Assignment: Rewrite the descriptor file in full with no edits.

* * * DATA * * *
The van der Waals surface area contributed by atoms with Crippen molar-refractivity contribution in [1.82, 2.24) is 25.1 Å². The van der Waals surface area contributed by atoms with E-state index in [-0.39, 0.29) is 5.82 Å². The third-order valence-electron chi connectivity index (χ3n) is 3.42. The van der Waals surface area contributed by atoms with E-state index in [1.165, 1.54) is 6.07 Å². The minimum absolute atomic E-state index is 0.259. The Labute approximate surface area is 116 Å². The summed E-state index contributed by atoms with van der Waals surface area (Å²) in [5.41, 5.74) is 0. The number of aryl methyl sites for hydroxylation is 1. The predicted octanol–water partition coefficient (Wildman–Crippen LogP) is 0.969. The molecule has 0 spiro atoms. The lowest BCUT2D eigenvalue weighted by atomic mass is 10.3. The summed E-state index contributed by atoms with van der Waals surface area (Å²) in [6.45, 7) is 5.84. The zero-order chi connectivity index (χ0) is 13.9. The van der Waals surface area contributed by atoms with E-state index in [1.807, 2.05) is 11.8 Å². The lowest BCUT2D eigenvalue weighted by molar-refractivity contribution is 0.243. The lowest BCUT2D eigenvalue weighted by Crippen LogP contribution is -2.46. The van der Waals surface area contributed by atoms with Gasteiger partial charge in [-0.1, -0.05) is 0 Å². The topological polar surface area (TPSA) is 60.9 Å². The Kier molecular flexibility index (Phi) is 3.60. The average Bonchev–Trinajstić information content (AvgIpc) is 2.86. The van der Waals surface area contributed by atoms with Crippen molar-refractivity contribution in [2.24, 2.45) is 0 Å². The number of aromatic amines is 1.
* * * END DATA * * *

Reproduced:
The van der Waals surface area contributed by atoms with Crippen molar-refractivity contribution in [1.82, 2.24) is 25.1 Å². The van der Waals surface area contributed by atoms with E-state index in [-0.39, 0.29) is 5.82 Å². The third-order valence-electron chi connectivity index (χ3n) is 3.42. The van der Waals surface area contributed by atoms with E-state index in [1.165, 1.54) is 6.07 Å². The minimum absolute atomic E-state index is 0.259. The Labute approximate surface area is 116 Å². The summed E-state index contributed by atoms with van der Waals surface area (Å²) in [5.41, 5.74) is 0. The number of aryl methyl sites for hydroxylation is 1. The predicted octanol–water partition coefficient (Wildman–Crippen LogP) is 0.969. The molecule has 0 spiro atoms. The lowest BCUT2D eigenvalue weighted by atomic mass is 10.3. The summed E-state index contributed by atoms with van der Waals surface area (Å²) in [6.45, 7) is 5.84. The zero-order chi connectivity index (χ0) is 13.9. The van der Waals surface area contributed by atoms with E-state index in [1.807, 2.05) is 11.8 Å². The lowest BCUT2D eigenvalue weighted by molar-refractivity contribution is 0.243. The lowest BCUT2D eigenvalue weighted by Crippen LogP contribution is -2.46. The van der Waals surface area contributed by atoms with Gasteiger partial charge in [-0.1, -0.05) is 0 Å². The topological polar surface area (TPSA) is 60.9 Å². The Kier molecular flexibility index (Phi) is 3.60. The average Bonchev–Trinajstić information content (AvgIpc) is 2.86. The van der Waals surface area contributed by atoms with Crippen molar-refractivity contribution in [2.24, 2.45) is 0 Å². The number of aromatic amines is 1.